How to Make a Socktopus

comments (2) December 16th, 2009     

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by Rachael Dorr
excerpted from
CraftStylish Gifts to Make, p. 67

I’ve always been a fan of making interesting projects out of everyday materials. Cardboard boxes can become houses or cars, egg cartons can become bright yellow daffodils, and scraps of fabric can quickly become a new wardrobe for a doll or teddy bear. Here, I’ll show you how to transform a handful of socks into a sweet, stuffed toy octopus. The Socktopus makes a perfect gift for any little one on your list; it is unique, safe for all ages, and doesn’t cost much to make.

One of my favorite tasks in this project is choosing the socks. I like to try different color combinations from the array of ladies’ trouser socks available. Beyond color, I often mix and match patterns and textures to vary the look and feel of my creation. Stripes, polka dots, and seasonal socks scream fun and are perfectly balanced by more staid solids and tiny-print fabrics. Once the socks have been chosen, a few cuts, a little sewing, and a couple of spare hours culminate in a complete—and completely adorable—Socktopus.

What You'll Need:

Cotton thread for sewing
Embroidery needle
Embroidery thread
Four Ladies’ trouser socks of the same size
Polyester fiberfill or cotton alternative (Michaels.com)
Ribbon
Scissors
Sewing needle
Optional: 2-inch diameter circle of felt

First, cut up four socks
Before you cut, wash the socks to make them nice and soft.

1. Turn one sock inside out. Cut it down the middle through both layers, leaving 1⁄3 of the length intact at the toe end. This sock will form the head and two legs.



2. Turn the other three socks inside out, and cut the toes off of them. Then, cut all of them in half lengthwise through both layers to form two strips from each sock.





Next, sew and assemble the head and legs

To sew the legs, you can hand stitch or use a sewing machine. If you choose to hand stitch,
use a backstitch.

1. Sew the legs on the sock that forms the head. Fold each strip in half lengthwise, and sew along the long edge and the short open edge with a 1/4 inch seam allowance. Trim the threads, and tuck in any remaining fabric. Leave an opening at the bottom (by the "head") for stuffing.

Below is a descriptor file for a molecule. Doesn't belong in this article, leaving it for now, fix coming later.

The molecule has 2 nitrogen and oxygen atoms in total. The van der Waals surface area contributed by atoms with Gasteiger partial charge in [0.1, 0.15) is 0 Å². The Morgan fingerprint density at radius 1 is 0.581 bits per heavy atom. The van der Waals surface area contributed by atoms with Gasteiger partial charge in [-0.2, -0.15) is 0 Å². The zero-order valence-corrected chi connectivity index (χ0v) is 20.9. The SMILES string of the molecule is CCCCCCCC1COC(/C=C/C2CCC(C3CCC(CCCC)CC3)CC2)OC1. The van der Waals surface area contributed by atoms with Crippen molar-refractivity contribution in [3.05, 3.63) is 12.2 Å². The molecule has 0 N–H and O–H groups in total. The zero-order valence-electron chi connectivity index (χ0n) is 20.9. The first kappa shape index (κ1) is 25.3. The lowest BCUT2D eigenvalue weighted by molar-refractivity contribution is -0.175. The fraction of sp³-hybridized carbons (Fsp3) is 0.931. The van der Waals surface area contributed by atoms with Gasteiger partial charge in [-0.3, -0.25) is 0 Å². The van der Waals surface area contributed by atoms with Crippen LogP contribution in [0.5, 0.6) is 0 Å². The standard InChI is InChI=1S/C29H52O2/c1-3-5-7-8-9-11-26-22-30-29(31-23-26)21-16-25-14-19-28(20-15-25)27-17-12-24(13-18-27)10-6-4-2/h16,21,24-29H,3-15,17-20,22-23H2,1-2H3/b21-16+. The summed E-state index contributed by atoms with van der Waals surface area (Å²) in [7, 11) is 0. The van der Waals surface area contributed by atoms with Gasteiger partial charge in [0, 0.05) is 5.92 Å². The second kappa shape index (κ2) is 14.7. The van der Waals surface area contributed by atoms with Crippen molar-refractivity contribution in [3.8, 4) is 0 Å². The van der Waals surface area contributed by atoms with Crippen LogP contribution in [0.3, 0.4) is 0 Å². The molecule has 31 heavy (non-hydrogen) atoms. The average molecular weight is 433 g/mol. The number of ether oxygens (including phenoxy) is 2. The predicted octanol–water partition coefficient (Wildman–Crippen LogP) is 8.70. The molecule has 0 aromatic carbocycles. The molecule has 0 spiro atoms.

2. Turn the sock right-side out, and stuff the legs with polyester fiberfill.
Make sure that they are stuffed evenly. Then, stuff the head, and hand-sew the opening at the bottom closed.




3. Sew each of the remaining six legs closed.
Leave one end open for stuffing, and sew with a 1⁄4-inch seam allowance. Then trim the threads, and tuck in any remaining fabric.




4. Turn each leg right-side out.
Stuff each leg, and hand-sew the ends shut.




5. Attach the rest of the legs.
Sew the legs to the base of the head.



Finally, adorn the Socktopus
If your socks have a very busy pattern, you might want to sew a felt oval to the head, as shown top right, before you embroider the face. Here, I embroidered the face directly on the sock.

1. Embroider the face.
Use a straight stitch.



2. Finally, tie a ribbon around the neck of your socktapus.
Make a bow, and it's finished.

 

 

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posted in: kids, toy, stuffed animal, socktapus

Comments (2)

jillnichol writes: This socktopus reminds me of the octopus that slept on my bed in grade school. Im going to start keeping an eye open for cute socks.
Posted: 6:30 pm on January 21st
cheap_chick writes: This is so utterly cute. I love that it uses regular, easy to find materials. You made the instructions very easy to understand. I can't wait to give it a try.
Posted: 10:37 pm on December 18th
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